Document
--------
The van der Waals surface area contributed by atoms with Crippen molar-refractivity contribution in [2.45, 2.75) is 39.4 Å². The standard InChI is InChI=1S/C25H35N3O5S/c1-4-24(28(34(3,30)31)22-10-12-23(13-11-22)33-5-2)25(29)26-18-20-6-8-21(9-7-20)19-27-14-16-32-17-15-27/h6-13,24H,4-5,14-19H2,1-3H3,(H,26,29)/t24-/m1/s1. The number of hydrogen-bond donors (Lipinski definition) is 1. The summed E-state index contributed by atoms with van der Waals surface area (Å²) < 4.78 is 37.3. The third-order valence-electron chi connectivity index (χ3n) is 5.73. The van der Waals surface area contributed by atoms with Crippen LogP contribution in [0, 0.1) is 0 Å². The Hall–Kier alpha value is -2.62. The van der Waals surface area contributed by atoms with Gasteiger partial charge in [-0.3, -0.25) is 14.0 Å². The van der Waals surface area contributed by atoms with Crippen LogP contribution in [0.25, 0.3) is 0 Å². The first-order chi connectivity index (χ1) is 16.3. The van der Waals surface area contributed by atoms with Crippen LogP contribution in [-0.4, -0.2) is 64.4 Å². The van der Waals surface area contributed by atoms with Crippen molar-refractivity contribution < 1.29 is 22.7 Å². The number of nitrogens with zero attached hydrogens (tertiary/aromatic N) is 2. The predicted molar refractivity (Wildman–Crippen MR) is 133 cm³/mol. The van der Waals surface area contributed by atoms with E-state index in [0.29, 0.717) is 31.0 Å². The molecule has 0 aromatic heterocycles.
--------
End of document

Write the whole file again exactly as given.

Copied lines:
The van der Waals surface area contributed by atoms with Crippen molar-refractivity contribution in [2.45, 2.75) is 39.4 Å². The standard InChI is InChI=1S/C25H35N3O5S/c1-4-24(28(34(3,30)31)22-10-12-23(13-11-22)33-5-2)25(29)26-18-20-6-8-21(9-7-20)19-27-14-16-32-17-15-27/h6-13,24H,4-5,14-19H2,1-3H3,(H,26,29)/t24-/m1/s1. The number of hydrogen-bond donors (Lipinski definition) is 1. The summed E-state index contributed by atoms with van der Waals surface area (Å²) < 4.78 is 37.3. The third-order valence-electron chi connectivity index (χ3n) is 5.73. The van der Waals surface area contributed by atoms with Crippen LogP contribution in [0, 0.1) is 0 Å². The Hall–Kier alpha value is -2.62. The van der Waals surface area contributed by atoms with Gasteiger partial charge in [-0.3, -0.25) is 14.0 Å². The van der Waals surface area contributed by atoms with Crippen LogP contribution in [0.25, 0.3) is 0 Å². The first-order chi connectivity index (χ1) is 16.3. The van der Waals surface area contributed by atoms with Crippen LogP contribution in [-0.4, -0.2) is 64.4 Å². The van der Waals surface area contributed by atoms with Crippen molar-refractivity contribution < 1.29 is 22.7 Å². The number of nitrogens with zero attached hydrogens (tertiary/aromatic N) is 2. The predicted molar refractivity (Wildman–Crippen MR) is 133 cm³/mol. The van der Waals surface area contributed by atoms with E-state index in [0.29, 0.717) is 31.0 Å². The molecule has 0 aromatic heterocycles.